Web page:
He was named First Team All-American (Division II) by four organizations: Football Gazette, the American Football Coaches Association, D2Football.com and Daktronics, Inc. Smith received the highest number of votes among cornerbacks in the Daktronics poll. Quintez participated in NC State's recent Pro Day and Rashard was on hand showing his support for his older brother.
"I'm happy for him," Smith said. "He's doing a great job coming back from all the things that have happened to him in life. He's been a strong young man, and he's doing the best he can to help the family. He's trying to get to the next level.
"I really don't know too many projections about where he could be picked. We're all just sitting back hoping he gets drafted when the NFL Draft comes around. We will be one big happy family once again on that day."
Did having his older brother in Raleigh play a role in Rashard's decision to sign with NC State?
"It really didn't play too big of a role," he said. "He came to Raleigh when I was a senior in high school. I knew that the year I came here would be his last year in Raleigh so it didn't play too big of a role.
"It was good though knowing I would have someone up here who could look after me when I was a freshman... someone I could look up to. Plus, if we didn't have a game I could basically go across the street and watch him play. That was exciting."
A summer enrollee from Dublin (GA), Rashard Smith flew completely under the recruiting radar. A star at quarterback and defensive back, Smith intercepted 30 passes during his career, including 10 in each of his junior and senior seasons (also totaled 70 tackles as a senior).
For his efforts he was twice named Georgia Class AA Defensive Player of the Year ('07,'08) as voted by the media. In 2008, he was also named Georgia Class AA Offensive Player of the Year in 2008 as voted by the coaches.
How good of an athlete was Smith? He was the only player in the state of Georgia to be named first-team all-state in basketball (point guard) and football in back-to-back seasons. Despite the accolades, Smith was just a two-star prospect and his commitment in December went virtually unnoticed.
His ability to make plays translated over right away, and he turned heads early in fall camp with his talent. Smith started the season as a backup at cornerback and shared the punt return duties with T.J. Graham. He earned the starting job at cornerback prior to the second game of the season but injured his ankle in the matchup against Murray State and missed three games.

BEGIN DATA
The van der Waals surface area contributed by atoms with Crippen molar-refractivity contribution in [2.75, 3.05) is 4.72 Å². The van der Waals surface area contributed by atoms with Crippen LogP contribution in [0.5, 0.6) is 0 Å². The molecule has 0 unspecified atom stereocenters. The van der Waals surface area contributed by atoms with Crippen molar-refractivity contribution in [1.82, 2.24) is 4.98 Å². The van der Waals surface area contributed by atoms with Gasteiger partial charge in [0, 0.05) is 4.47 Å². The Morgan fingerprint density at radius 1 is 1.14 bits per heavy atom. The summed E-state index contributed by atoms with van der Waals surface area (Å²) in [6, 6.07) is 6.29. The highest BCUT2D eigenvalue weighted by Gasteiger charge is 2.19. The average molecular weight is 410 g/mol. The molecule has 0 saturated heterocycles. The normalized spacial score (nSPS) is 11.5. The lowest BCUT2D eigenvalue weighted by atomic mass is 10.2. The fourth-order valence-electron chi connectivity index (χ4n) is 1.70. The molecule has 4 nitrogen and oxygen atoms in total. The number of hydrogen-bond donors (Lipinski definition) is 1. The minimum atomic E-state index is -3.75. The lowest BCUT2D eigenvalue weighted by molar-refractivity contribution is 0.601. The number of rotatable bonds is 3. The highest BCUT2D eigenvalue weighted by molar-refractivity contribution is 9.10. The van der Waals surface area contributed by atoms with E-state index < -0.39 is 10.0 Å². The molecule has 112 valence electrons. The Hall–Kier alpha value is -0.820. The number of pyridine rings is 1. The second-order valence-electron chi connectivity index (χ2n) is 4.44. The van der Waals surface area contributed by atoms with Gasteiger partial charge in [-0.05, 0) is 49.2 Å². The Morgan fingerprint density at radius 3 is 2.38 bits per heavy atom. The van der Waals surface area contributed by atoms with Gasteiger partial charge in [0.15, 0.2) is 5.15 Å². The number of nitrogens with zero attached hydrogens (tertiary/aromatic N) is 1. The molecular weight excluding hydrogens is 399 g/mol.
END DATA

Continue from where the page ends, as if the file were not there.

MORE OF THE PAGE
He returned to play against Duke and Boston College before another ailment, this time a knee injury he sustained when hitting the turf at BC, ended his season with five games remaining. On the year he totaled 12 tackles, two tackles for a loss, one sack, and a pass breakup.
"I feel like I played pretty good," said Smith. "I wish I could have stayed healthy but the ball doesn't bounce your way all the time. I went to training room and worked hard so I could get back out here and help my team.
"Right now I'm feeling great. I don't have any pain, and I feel like my teammates are looking for me to make big plays to help us win games. I'm working hard everyday."
NC State will be counting on Smith and several other underclassmen to produce in the secondary. Last season seven freshmen received playing time in the defensive backfield, and the Pack has just one scholarship upperclassman (Justin Byers) expected to see significant action this fall.
"We're trying to get better everytime we take the field," said Smith. "We're working hard in practice and studying film. Coach Reed is teaching us what he knows, and coach 'O.B.' wants us to be one of the elite secondaries in the conference. We're not an old group... probably 95% of the secondary is freshmen and sophomores, but we're going to be alright. We're going to be out here focused and looking to make plays.
"For me it's exciting that we're real young. With all of us starting as freshmen we got some experience, and I think there will be progression from us every year. We're going to get better, become closer, and be one big family... it's going to be a well-oiled machine once we get things going."
It's obvious that Smith and the other defensive backs enjoy playing for defensive backs coach Mike Reed. The 37-year old assistant was an All-Big East cornerback at Boston College before spending two seasons in the NFL with the Carolina Panthers.
"Coach Reed is a great guy," said Smith. "I love playing for him. He played in the NFL, he coached in the NFL, and he knows what he's talking about back there. If he didn't know what he was talking about he probably wouldn't be here.
"He teaches me so much everyday. We're always working on our footwork, recognizing the routes the wide receivers run... a lot of fundamentals. He's making me a better player... making all of us in the secondary better."
The secondary could also benefit if the front seven shows improvement. At times NC State was unable to generate pressure on the quarterback and that enabled opposing signal-callers to expose the Wolfpack's youth.
The linebacking group was also inexperienced, as star Nate Irving missed the season due to injuries sustained in an auto accident. Irving is back on the field this spring and Smith believes that he will help improve the defense in 2010.
"With Nate being out there on the field the defense has more emotion," Smith stated. "We're having a lot of fun and he gives us a vocal leader in the middle of the defense. Maybe it's because he's out there or maybe it's because we want it more, but I feel like we're flying around out here. With Nate though I do think he's going to be our leader on defense."